Openly disrespecting women

William T. Robinson, Jr.

Recently, for whatever reason, U.S. Rep. Ted Yoho verbally accosted U.S. Rep. Alexandria Ocasio-Cortez on the steps of the U.S. Capitol in a vulgar tirade, where he allegedly called her a f…king bitch. Verbal incendiary attacks between men who are vehemently opposed in political views (however wrong) have become commonplace. But to openly subscribe to the level of verbal obscenities toward women is trending in uncharted waters.

Let’s not ever, as a country, become comfortable calling women vulgar names. It is definitely not an acceptable practice. The truth of the matter is that we have let some well-known men get away with disrespecting women, the main culprit being the POTUS. People usually say what they mean. Apologizing  and making excuses is meaningless and usually ineffective when the cogent, derogatory power of what they said has resonated. Usually, the person spewing such offensive dialogue toward a woman is so comfortable using such offensive words around their circle of friends that they may slip or just think it is acceptable to express such offensive views in public venues. Only when they see public outrage do they become defensive and apologetic. They may even have their friends make excuses for them, saying they didn’t mean what they said or even say it was taken out of context.

Some men will adamantly swear they didn’t say what they said even though it has been recorded and videoed on national TV or personally witnessed by many. Give us a break. Men, usually powerful White men, have become so snug and comfortable in their positions that they feel they can disrespect women (especially women of color), and their faithful base will exonerate them. Men disrespecting women with lewd, derogatory and offensive comments is nothing new. But let’s not become desensitized to the message it is conveying in a male dominated society.  Women have a responsibility and an obligation to call out the culprits of such deliberate verbal abuse. Maybe then, disrespecting and holding them liable and accountable would cease to be a problem.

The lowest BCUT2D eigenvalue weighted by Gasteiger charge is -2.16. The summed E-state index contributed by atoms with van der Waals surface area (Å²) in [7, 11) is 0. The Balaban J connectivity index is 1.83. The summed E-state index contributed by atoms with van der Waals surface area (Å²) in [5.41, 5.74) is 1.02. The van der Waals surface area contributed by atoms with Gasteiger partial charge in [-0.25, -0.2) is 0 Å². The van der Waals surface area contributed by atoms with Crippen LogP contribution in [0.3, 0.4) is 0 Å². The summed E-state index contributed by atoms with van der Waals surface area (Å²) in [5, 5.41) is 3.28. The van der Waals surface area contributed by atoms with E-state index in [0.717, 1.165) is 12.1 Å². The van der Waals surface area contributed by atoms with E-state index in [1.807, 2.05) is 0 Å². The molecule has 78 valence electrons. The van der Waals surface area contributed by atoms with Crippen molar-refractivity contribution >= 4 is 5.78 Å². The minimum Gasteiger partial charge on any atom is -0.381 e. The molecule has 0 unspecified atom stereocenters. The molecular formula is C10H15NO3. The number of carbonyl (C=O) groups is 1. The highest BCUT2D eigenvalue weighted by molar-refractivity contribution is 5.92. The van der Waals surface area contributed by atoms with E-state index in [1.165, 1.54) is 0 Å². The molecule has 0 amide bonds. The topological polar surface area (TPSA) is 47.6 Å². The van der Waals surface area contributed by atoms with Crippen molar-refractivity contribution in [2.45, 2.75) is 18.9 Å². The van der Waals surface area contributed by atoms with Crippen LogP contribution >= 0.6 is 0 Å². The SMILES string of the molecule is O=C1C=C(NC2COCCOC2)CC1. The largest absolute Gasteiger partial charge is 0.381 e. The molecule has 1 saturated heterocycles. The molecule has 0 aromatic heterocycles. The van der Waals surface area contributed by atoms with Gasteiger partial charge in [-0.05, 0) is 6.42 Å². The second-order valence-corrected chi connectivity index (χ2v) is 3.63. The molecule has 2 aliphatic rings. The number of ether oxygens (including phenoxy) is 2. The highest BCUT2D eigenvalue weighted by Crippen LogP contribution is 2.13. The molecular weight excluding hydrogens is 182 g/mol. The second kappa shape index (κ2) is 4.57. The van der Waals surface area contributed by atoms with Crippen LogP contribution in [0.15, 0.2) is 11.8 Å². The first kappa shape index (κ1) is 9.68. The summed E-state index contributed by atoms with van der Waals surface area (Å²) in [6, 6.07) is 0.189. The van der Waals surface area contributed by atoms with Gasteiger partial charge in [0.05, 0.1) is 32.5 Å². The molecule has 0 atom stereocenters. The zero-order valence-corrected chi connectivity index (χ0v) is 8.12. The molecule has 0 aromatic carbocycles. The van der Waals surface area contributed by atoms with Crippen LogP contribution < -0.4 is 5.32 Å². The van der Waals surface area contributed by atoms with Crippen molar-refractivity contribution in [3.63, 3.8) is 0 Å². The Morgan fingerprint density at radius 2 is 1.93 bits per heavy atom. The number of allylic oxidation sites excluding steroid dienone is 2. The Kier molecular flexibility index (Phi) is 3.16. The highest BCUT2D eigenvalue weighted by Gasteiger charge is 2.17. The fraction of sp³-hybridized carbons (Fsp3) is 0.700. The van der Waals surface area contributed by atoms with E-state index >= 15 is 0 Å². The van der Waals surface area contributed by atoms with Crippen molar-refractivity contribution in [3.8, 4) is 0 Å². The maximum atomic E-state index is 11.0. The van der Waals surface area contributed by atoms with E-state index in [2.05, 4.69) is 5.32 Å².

With no exceptions, the African American community should especially take notice in the sexual exploitation and vulgar name-calling they have allowed some rappers to use in their lyrics. We have supported and allowed some rappers to become very wealthy. We attend their concerts and buy their sordid lyrics calling women whores, bitches, and freaks. We all know some rappers who have relegated women to being sexual toys, therefore promoting the sexual exploitation and dehumanization of women. Many would argue that those who continue to support these men, who may also be entertainers, politicians, or professional athletes, are complicit or just as guilty.

You’ll find some women who find calling each other foul names such as bitches, whores, and freaks endearing. Some will even argue that you’re taking the power, ugliness and offensiveness out of obscene word by using them in an endearing way. Personally legitimizing the value of a word or how you see it being used doesn’t collectively take the sting out of such highly offensive language.

No, you cannot have it both ways. If you want the obscene vulgar name-calling to stop, stop using it—especially with people you may not especially like. While everyone should work to stop the public devaluing of women, women should not tolerate its presence in any venue. Just imagine the number of women who allow themselves to be disrespected by dancing to a song that outright dehumanizes them. They should demand the song be discarded.

It seems that big corporations and national sponsors of products are setting an example by not sponsoring or endorsing certain athletes or celebrities for their products who may have openly abused or offended women. Some would argue that such ‘sponsors’ look the other way, depending on the celebrity status of some big name artists, athletes or entertainers. But if there is enough public outcry against such ‘spoke persons’ or representatives, they will be dropped and replaced.

No one is trying to take away anyone’s freedom of speech. That is a very important right guaranteed by the Constitution. But people should be aware there are varying consequences to the things they may do or say. It is human nature to disagree, but we should listen and respect the rights of others if they   convey their opinions in a respectful way. Be aware of the way you address someone. It may be detrimental to your job, position, or career. We are living in a time when foul, vulgar, and indecent comments may prove to be highly unproductive toward meeting your objectives. In fact, it can contribute to your downfall.